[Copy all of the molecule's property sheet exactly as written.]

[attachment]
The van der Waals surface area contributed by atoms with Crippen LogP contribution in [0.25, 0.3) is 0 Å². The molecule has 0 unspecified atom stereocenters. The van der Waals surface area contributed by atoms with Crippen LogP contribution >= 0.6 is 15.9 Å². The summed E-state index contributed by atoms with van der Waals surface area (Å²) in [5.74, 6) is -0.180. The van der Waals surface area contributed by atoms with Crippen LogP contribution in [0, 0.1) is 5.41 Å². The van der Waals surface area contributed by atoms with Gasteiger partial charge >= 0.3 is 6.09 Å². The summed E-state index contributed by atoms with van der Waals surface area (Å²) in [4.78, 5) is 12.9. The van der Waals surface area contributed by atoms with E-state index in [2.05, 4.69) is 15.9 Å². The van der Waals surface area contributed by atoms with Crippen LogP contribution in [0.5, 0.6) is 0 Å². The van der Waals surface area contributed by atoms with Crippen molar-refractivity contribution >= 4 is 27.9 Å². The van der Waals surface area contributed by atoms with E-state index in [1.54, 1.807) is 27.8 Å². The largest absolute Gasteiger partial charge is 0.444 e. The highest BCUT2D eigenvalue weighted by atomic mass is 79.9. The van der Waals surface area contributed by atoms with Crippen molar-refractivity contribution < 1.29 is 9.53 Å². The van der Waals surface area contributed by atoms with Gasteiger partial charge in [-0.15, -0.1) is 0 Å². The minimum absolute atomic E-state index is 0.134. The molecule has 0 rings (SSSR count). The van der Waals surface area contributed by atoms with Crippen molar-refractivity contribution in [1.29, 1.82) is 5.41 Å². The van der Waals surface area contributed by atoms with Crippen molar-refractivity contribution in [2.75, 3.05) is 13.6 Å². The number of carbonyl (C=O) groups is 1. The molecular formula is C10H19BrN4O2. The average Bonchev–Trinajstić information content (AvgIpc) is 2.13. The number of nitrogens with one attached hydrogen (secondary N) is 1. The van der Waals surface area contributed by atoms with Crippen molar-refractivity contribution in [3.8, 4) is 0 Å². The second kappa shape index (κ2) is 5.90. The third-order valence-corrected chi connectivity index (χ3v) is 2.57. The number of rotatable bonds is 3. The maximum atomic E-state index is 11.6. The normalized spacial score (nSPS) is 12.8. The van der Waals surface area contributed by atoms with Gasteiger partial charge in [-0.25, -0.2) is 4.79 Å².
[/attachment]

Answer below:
The van der Waals surface area contributed by atoms with Crippen LogP contribution in [0.25, 0.3) is 0 Å². The molecule has 0 unspecified atom stereocenters. The van der Waals surface area contributed by atoms with Crippen LogP contribution >= 0.6 is 15.9 Å². The summed E-state index contributed by atoms with van der Waals surface area (Å²) in [5.74, 6) is -0.180. The van der Waals surface area contributed by atoms with Crippen LogP contribution in [0, 0.1) is 5.41 Å². The van der Waals surface area contributed by atoms with Gasteiger partial charge >= 0.3 is 6.09 Å². The summed E-state index contributed by atoms with van der Waals surface area (Å²) in [4.78, 5) is 12.9. The van der Waals surface area contributed by atoms with E-state index in [2.05, 4.69) is 15.9 Å². The van der Waals surface area contributed by atoms with Crippen LogP contribution in [0.5, 0.6) is 0 Å². The van der Waals surface area contributed by atoms with Crippen molar-refractivity contribution >= 4 is 27.9 Å². The van der Waals surface area contributed by atoms with E-state index in [1.54, 1.807) is 27.8 Å². The largest absolute Gasteiger partial charge is 0.444 e. The highest BCUT2D eigenvalue weighted by atomic mass is 79.9. The van der Waals surface area contributed by atoms with Crippen molar-refractivity contribution < 1.29 is 9.53 Å². The van der Waals surface area contributed by atoms with Gasteiger partial charge in [-0.15, -0.1) is 0 Å². The minimum absolute atomic E-state index is 0.134. The molecule has 0 rings (SSSR count). The van der Waals surface area contributed by atoms with Crippen molar-refractivity contribution in [1.29, 1.82) is 5.41 Å². The van der Waals surface area contributed by atoms with Crippen molar-refractivity contribution in [2.75, 3.05) is 13.6 Å². The number of carbonyl (C=O) groups is 1. The molecular formula is C10H19BrN4O2. The average Bonchev–Trinajstić information content (AvgIpc) is 2.13. The number of nitrogens with one attached hydrogen (secondary N) is 1. The van der Waals surface area contributed by atoms with Crippen molar-refractivity contribution in [3.8, 4) is 0 Å². The second kappa shape index (κ2) is 5.90. The third-order valence-corrected chi connectivity index (χ3v) is 2.57. The number of rotatable bonds is 3. The maximum atomic E-state index is 11.6. The normalized spacial score (nSPS) is 12.8. The van der Waals surface area contributed by atoms with Gasteiger partial charge in [-0.25, -0.2) is 4.79 Å².